Although the Department of Public Safety and Security recently enacted a campus-wide ban on drones and hoverboards, Gary Christie, assistant director for the department of Public Safety, said it is too early to tell whether the anticipated Amazon drone delivery Prime Air project would be allowed on the Seton Hall campus.
“At this time it is unknown what the municipal, state and federal regulations will be regarding drones as they haven’t been promulgated. Therefore, it is impossible to speculate as to what the effect will be on university policy regarding drones,” Christie said in an email interview. “Amazon will have many hurdles to overcome including logistical issues, licensing and the practicality of such an ambitious undertaking.”
Jose Lopez, a professor in the department of physics,, explained the how the proposed quadcopter drones work. The drones have four propellers parallel to the ground that keep it stable and allow for upward lift. The drones navigate using both a GPS and signal pads.
“What Amazon did which was really smart is they came up with a pad that has sensors that tell it where to leave the package, so when the drone comes within a few hundred feet of your property it looks for that particular landing pad, hover above it, drop the package and fly back to its destination,” Lopez said.
Lopez says there are potential dangers of the Amazon drones. “They’re dangerous because of the altitude they can get,” Lopez said. “You could potentially have a lot of crashes, New Jersey and this area with New York City has a tremendous amount of helicopter traffic.”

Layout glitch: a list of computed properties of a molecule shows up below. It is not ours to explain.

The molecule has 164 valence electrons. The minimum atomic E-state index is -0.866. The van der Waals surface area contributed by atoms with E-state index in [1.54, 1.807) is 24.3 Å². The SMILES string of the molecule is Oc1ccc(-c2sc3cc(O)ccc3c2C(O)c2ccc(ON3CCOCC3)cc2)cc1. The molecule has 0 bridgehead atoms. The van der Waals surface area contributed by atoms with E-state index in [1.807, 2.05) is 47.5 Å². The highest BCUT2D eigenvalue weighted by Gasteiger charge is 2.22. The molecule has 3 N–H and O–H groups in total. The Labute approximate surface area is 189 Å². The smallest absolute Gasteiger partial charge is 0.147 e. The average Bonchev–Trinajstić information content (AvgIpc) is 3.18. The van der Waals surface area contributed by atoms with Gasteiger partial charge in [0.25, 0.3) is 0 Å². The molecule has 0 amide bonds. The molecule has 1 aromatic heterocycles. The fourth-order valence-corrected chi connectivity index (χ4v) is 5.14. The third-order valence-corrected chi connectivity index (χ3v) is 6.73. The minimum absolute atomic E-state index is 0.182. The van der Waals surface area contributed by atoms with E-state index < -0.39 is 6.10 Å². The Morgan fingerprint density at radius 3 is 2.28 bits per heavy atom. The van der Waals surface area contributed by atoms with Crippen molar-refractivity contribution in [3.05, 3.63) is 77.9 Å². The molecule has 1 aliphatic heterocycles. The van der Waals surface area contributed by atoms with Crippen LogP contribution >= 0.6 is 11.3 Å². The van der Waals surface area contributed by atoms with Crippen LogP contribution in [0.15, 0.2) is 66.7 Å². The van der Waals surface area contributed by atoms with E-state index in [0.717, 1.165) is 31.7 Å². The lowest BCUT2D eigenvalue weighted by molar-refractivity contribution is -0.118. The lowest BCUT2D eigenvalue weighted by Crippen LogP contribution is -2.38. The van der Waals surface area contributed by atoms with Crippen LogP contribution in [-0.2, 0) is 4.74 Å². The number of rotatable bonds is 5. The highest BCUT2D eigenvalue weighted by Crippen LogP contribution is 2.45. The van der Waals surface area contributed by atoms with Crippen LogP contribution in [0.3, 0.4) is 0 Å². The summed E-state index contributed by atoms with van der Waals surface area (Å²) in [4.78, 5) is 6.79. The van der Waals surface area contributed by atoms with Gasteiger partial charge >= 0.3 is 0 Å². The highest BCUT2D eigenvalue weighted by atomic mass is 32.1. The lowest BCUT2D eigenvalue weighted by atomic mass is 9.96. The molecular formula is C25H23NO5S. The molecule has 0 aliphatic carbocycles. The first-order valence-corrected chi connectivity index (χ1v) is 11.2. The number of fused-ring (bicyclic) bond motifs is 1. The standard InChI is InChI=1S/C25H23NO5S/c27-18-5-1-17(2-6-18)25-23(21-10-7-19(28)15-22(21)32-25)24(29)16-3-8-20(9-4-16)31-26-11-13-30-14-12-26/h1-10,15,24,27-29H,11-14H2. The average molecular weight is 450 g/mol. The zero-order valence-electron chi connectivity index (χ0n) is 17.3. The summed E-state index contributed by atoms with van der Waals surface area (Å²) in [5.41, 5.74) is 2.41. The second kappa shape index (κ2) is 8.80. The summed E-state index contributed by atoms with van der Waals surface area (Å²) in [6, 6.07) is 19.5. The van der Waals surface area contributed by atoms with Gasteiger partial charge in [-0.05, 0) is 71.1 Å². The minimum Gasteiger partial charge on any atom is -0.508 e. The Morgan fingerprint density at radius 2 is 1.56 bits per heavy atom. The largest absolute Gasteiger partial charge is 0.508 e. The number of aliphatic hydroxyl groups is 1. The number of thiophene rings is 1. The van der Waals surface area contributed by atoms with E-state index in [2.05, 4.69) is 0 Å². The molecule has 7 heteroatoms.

Amazon unveiled its Prime Air project in December 2013 and in an interview with “60 Minutes,” Amazon CEO Jeff Bezos predicted a project launch within four to five years. Paul Misener, Amazon’s vice president for global public policy, considers the delivery drone technology that the company announced more than two years ago “very real,” according to an interview with Yahoo Tech News.
Misener said the drones will be able to deliver packages weighing 5 pounds or less within 30 minutes of ordering from Amazon.com.
“Several obstacles stand in the way, such as calculating the cost of drone shipping, delivery to apartment buildings, and approval from the Federal Aviation Administration,” Misener said.
The FAA has already placed a ban on commercial drone flights but as of 2015, the administration has given more than 900 exemptions to farmers, railroads, security services, and medical facilities, according to The Verge, a technology, science, art and culture news source.
Peter Trunk, manager of administrative services in the SHU Mailroom, explained in an email interview how he thinks Amazon drones could affect the mailroom and the safety of students.
“Drone deliveries would have to be limited to a secure area designated by the mailroom,” Trunk said. “Depending on how many people decide to pay for Amazon Prime Air, that could mean a lot of drones flying around.”
Trunk says packages are currently delivered to campus by UPS, FedEx, DHL Express, LaserShip and Amazon. The number of packages delivered varies greatly throughout the year and can range from as few as 80 to as high as 1,500 per day.
Laura Catanzaro, a biology major graduate student, said drone delivery would be an asset to Seton Hall and that she would consider using it.
“I would use it if I was ordering something that I needed as soon as possible, like a textbook,” Catanzaro said. “But if it’s not that important and costs a lot extra, I can just wait for it to come by mail. A broke college kid has to save money when they can.”
Hunter DeSimone can be reached at firstname.lastname@example.org